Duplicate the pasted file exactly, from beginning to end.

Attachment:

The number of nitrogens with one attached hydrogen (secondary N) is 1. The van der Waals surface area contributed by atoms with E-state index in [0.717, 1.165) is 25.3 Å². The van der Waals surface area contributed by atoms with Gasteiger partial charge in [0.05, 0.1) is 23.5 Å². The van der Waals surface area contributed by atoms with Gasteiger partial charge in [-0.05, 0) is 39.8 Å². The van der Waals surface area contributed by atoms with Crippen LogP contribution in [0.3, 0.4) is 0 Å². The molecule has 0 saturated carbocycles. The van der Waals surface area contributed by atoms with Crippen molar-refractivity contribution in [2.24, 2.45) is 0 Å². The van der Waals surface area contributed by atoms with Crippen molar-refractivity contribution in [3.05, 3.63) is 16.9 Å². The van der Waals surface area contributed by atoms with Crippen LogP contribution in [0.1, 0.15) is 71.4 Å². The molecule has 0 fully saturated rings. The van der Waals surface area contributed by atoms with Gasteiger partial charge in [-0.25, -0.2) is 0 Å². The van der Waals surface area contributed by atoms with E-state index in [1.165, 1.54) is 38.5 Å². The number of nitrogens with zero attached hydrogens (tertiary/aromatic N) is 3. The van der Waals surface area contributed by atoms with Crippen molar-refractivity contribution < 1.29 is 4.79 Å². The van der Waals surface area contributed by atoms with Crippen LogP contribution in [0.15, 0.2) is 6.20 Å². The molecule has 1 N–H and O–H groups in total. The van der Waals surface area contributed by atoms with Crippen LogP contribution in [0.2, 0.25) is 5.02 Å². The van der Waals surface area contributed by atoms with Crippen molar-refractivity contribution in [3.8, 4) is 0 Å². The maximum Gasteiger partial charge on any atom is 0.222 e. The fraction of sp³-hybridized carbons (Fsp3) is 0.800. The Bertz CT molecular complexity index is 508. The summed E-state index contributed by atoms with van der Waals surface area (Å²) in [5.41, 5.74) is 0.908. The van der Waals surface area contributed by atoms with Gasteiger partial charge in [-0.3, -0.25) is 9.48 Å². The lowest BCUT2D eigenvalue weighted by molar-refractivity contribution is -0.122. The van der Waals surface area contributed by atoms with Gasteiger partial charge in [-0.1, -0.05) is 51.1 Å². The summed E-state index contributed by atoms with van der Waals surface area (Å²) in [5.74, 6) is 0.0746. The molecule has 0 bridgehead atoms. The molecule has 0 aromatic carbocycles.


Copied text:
The number of nitrogens with one attached hydrogen (secondary N) is 1. The van der Waals surface area contributed by atoms with E-state index in [0.717, 1.165) is 25.3 Å². The van der Waals surface area contributed by atoms with Gasteiger partial charge in [0.05, 0.1) is 23.5 Å². The van der Waals surface area contributed by atoms with Gasteiger partial charge in [-0.05, 0) is 39.8 Å². The van der Waals surface area contributed by atoms with Crippen LogP contribution in [0.3, 0.4) is 0 Å². The molecule has 0 saturated carbocycles. The van der Waals surface area contributed by atoms with Crippen molar-refractivity contribution in [2.24, 2.45) is 0 Å². The van der Waals surface area contributed by atoms with Crippen molar-refractivity contribution in [3.05, 3.63) is 16.9 Å². The van der Waals surface area contributed by atoms with Crippen LogP contribution in [0.1, 0.15) is 71.4 Å². The molecule has 0 fully saturated rings. The van der Waals surface area contributed by atoms with Gasteiger partial charge in [-0.25, -0.2) is 0 Å². The van der Waals surface area contributed by atoms with E-state index in [1.165, 1.54) is 38.5 Å². The number of nitrogens with zero attached hydrogens (tertiary/aromatic N) is 3. The van der Waals surface area contributed by atoms with Crippen molar-refractivity contribution < 1.29 is 4.79 Å². The van der Waals surface area contributed by atoms with Crippen LogP contribution in [0.15, 0.2) is 6.20 Å². The molecule has 1 N–H and O–H groups in total. The van der Waals surface area contributed by atoms with Crippen LogP contribution in [0.2, 0.25) is 5.02 Å². The van der Waals surface area contributed by atoms with Crippen molar-refractivity contribution in [3.8, 4) is 0 Å². The maximum Gasteiger partial charge on any atom is 0.222 e. The fraction of sp³-hybridized carbons (Fsp3) is 0.800. The Bertz CT molecular complexity index is 508. The summed E-state index contributed by atoms with van der Waals surface area (Å²) in [5.41, 5.74) is 0.908. The van der Waals surface area contributed by atoms with Gasteiger partial charge in [-0.3, -0.25) is 9.48 Å². The lowest BCUT2D eigenvalue weighted by molar-refractivity contribution is -0.122. The van der Waals surface area contributed by atoms with Gasteiger partial charge in [-0.1, -0.05) is 51.1 Å². The summed E-state index contributed by atoms with van der Waals surface area (Å²) in [5.74, 6) is 0.0746. The molecule has 0 bridgehead atoms. The molecule has 0 aromatic carbocycles.